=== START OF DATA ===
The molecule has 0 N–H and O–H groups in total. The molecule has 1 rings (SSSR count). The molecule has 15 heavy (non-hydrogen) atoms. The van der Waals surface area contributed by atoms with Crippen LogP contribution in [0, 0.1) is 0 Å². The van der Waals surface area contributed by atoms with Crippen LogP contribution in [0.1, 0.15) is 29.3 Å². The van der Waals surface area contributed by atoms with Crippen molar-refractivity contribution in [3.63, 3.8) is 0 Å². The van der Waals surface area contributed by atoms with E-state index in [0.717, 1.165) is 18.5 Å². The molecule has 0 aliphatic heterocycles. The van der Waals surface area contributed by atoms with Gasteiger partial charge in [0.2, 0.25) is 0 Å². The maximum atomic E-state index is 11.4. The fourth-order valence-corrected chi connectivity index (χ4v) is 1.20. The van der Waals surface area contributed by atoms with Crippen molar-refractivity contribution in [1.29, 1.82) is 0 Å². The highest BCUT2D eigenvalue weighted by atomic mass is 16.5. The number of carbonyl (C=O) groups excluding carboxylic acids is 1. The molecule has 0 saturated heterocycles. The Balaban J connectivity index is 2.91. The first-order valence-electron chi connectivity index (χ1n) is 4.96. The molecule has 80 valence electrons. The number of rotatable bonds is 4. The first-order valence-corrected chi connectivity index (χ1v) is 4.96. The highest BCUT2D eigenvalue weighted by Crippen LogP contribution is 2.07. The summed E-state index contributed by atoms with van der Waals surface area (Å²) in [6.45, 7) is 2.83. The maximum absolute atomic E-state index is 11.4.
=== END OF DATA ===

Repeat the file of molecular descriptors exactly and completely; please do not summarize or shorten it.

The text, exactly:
The molecule has 0 N–H and O–H groups in total. The molecule has 1 rings (SSSR count). The molecule has 15 heavy (non-hydrogen) atoms. The van der Waals surface area contributed by atoms with Crippen LogP contribution in [0, 0.1) is 0 Å². The van der Waals surface area contributed by atoms with Crippen LogP contribution in [0.1, 0.15) is 29.3 Å². The van der Waals surface area contributed by atoms with Crippen molar-refractivity contribution in [3.63, 3.8) is 0 Å². The van der Waals surface area contributed by atoms with E-state index in [0.717, 1.165) is 18.5 Å². The molecule has 0 aliphatic heterocycles. The van der Waals surface area contributed by atoms with Gasteiger partial charge in [0.2, 0.25) is 0 Å². The maximum atomic E-state index is 11.4. The fourth-order valence-corrected chi connectivity index (χ4v) is 1.20. The van der Waals surface area contributed by atoms with Crippen molar-refractivity contribution in [1.29, 1.82) is 0 Å². The highest BCUT2D eigenvalue weighted by atomic mass is 16.5. The number of carbonyl (C=O) groups excluding carboxylic acids is 1. The molecule has 0 saturated heterocycles. The Balaban J connectivity index is 2.91. The first-order valence-electron chi connectivity index (χ1n) is 4.96. The molecule has 80 valence electrons. The number of rotatable bonds is 4. The first-order valence-corrected chi connectivity index (χ1v) is 4.96. The highest BCUT2D eigenvalue weighted by Crippen LogP contribution is 2.07. The summed E-state index contributed by atoms with van der Waals surface area (Å²) in [6.45, 7) is 2.83. The maximum absolute atomic E-state index is 11.4.